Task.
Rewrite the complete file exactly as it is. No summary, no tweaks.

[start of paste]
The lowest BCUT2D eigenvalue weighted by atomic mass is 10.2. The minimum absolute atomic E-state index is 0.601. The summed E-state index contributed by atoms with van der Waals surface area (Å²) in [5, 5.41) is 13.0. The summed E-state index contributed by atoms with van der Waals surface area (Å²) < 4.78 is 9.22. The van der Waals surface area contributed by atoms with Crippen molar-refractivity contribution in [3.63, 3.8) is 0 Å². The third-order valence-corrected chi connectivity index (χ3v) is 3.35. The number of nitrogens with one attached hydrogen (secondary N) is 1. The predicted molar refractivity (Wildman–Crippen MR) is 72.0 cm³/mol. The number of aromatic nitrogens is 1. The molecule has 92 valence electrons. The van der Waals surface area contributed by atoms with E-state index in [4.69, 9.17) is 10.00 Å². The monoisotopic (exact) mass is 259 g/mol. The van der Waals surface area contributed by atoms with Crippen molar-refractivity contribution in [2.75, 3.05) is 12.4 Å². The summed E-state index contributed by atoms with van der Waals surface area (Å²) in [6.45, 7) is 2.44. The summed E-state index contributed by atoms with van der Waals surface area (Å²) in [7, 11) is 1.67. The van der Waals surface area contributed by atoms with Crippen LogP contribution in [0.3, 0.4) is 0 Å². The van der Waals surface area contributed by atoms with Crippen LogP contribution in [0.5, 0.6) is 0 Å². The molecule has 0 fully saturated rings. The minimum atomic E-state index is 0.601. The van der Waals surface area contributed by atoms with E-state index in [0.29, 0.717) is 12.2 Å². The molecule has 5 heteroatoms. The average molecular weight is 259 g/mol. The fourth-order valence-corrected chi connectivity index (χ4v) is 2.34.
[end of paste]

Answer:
The lowest BCUT2D eigenvalue weighted by atomic mass is 10.2. The minimum absolute atomic E-state index is 0.601. The summed E-state index contributed by atoms with van der Waals surface area (Å²) in [5, 5.41) is 13.0. The summed E-state index contributed by atoms with van der Waals surface area (Å²) < 4.78 is 9.22. The van der Waals surface area contributed by atoms with Crippen molar-refractivity contribution in [3.63, 3.8) is 0 Å². The third-order valence-corrected chi connectivity index (χ3v) is 3.35. The number of nitrogens with one attached hydrogen (secondary N) is 1. The predicted molar refractivity (Wildman–Crippen MR) is 72.0 cm³/mol. The number of aromatic nitrogens is 1. The molecule has 92 valence electrons. The van der Waals surface area contributed by atoms with E-state index in [4.69, 9.17) is 10.00 Å². The monoisotopic (exact) mass is 259 g/mol. The van der Waals surface area contributed by atoms with Crippen molar-refractivity contribution in [2.75, 3.05) is 12.4 Å². The summed E-state index contributed by atoms with van der Waals surface area (Å²) in [6.45, 7) is 2.44. The summed E-state index contributed by atoms with van der Waals surface area (Å²) in [7, 11) is 1.67. The van der Waals surface area contributed by atoms with Crippen LogP contribution in [0.3, 0.4) is 0 Å². The van der Waals surface area contributed by atoms with Crippen LogP contribution in [0.5, 0.6) is 0 Å². The molecule has 0 fully saturated rings. The minimum atomic E-state index is 0.601. The van der Waals surface area contributed by atoms with E-state index in [0.29, 0.717) is 12.2 Å². The molecule has 5 heteroatoms. The average molecular weight is 259 g/mol. The fourth-order valence-corrected chi connectivity index (χ4v) is 2.34.